Monthly Archives: September 2016

Amazon RDS Options: Ample Choices For Every Database Scenario

By | September 21, 2016

With scores of different services, AWS can be daunting to new users. Indeed, it exemplifies the paradox of choice, namely that having more options and degrees of freedom creates complexity that makes it harder to make a decision. Nowhere is this more apparent than in the choice of databases. AWS has six database products, including two different relational database services, not to mention its Hadoop EMR, Kinesis Streams and S3 object storage services. As if that isn’t enough, Amazon RDS, its primary relational database product, supports six database engines. To help AWS users decide which to use, we’ll detail the options, identify key features and differences and recommend some usage scenarios.

In this article I detail the RDS options,Β including several based on MySQL along with mainstream enterprise databases from Microsoft and Oracle. The article highlights important features and drawbacks of each along with a price comparison. When analyzing the choice of RDS engine, the decision entirely hinges on application requirements. Those porting legacy systems running on Oracle or SQL Server will undoubtedly want to use the same platform on Amazon. In contrast, developers building new, cloud-first applications should opt for one of the open source databases unless they have specific needs that can’t be met. Among these, Aurora is the strongest choice since it has more features, auto-scaling which eliminates costly over-provisioning and multi-AZ, four-9’s reliability. Read on for all the details.

Bimodal IT Can Help Turn Raw Data Into Information Assets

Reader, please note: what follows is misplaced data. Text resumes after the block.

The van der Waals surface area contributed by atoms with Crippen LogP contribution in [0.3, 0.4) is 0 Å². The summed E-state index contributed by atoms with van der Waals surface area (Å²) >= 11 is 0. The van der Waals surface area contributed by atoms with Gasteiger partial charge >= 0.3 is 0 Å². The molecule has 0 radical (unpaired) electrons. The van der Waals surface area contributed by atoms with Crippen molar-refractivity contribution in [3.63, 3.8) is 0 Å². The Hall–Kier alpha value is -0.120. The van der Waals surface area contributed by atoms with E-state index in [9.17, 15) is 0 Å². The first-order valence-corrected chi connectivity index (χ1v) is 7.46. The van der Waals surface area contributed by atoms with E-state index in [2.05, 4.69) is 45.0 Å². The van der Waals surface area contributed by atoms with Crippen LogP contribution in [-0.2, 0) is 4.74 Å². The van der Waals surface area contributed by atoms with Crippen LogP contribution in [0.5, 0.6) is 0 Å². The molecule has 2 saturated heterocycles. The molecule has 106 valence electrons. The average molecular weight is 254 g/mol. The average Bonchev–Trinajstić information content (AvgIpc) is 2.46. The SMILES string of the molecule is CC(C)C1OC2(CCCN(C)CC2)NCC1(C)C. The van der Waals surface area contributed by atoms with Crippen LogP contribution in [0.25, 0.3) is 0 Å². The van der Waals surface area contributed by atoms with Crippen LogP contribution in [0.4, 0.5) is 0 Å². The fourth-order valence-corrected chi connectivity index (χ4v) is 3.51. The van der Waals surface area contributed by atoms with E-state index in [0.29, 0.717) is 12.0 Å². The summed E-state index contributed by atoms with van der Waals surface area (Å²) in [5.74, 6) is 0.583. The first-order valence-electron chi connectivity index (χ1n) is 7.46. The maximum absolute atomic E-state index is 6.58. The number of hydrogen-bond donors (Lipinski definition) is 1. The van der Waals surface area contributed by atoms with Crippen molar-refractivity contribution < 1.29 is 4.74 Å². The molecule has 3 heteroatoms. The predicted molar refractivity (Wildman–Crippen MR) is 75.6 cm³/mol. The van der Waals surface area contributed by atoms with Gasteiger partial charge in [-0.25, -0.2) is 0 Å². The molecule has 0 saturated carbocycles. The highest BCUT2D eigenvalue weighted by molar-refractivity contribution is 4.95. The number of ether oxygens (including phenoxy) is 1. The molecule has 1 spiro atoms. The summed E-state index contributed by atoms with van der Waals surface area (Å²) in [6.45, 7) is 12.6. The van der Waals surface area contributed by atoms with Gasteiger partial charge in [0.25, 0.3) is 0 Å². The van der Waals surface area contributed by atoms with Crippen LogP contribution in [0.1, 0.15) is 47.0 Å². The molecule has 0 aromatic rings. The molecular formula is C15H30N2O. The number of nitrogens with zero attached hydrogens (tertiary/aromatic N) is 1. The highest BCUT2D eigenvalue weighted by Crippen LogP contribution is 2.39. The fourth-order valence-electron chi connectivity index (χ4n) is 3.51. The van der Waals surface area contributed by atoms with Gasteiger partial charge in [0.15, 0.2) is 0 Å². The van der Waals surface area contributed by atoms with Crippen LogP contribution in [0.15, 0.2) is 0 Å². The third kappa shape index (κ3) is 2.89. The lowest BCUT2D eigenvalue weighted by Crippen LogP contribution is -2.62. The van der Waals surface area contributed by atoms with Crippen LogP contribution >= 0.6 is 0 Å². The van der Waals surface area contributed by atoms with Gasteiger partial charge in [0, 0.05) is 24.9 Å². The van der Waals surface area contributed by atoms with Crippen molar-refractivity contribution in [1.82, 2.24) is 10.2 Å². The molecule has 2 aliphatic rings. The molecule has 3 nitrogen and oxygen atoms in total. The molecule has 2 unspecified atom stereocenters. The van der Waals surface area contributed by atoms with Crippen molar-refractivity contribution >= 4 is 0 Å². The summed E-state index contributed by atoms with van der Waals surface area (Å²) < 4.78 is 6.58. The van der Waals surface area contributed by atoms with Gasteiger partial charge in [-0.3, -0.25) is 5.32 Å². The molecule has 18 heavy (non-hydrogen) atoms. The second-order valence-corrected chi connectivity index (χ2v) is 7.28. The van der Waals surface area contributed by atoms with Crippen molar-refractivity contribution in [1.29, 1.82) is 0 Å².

By | September 20, 2016

The combination of an accelerating rate if data generation and drastic changes in IT infrastructure, software and development environments leaves most organizations unable to keep up with, much less exploit new technologies while also maintaining critical IT business processes. Indeed, an organization’s IT legacy can leave it at a disadvantage to nimble, disruptive new competitors building digital businesses around cloud services and using agile, DevOps development processes. One approach IT organizations can take to resolve the paradox of trying to be both a business utility and technology innovator is through what’s popularly known as Bimodal IT.

As I detail in this post, there is a growing concensus among business leaders and IT analysts that mining the vast and growing quantities of data accumulating in most organizations will become a significant competitive advantage for those that can do it effectively. An important part of this transformation of data to information will be having the proper organizational structure and here, bimodal IT could pay dividends. Although often associated with agile, mode 2 DevOps teams using public cloud services to build new products,  bimodal is increasing appropriate for data-related activities as organizations seek novel ways to exploit the flood of business information that often doubles in volume every couple years.

Follow the link to learn how the learning curve for big data and analytics software like Hadoop, Spark, R, Kafka and Storm and the complexity of building and deploying the distributed systems to run them mean that Mode 2 teams are the ideal vehicle for introducing data analytics to an organization, building aggregated data repositories and experimenting with new analysis techniques.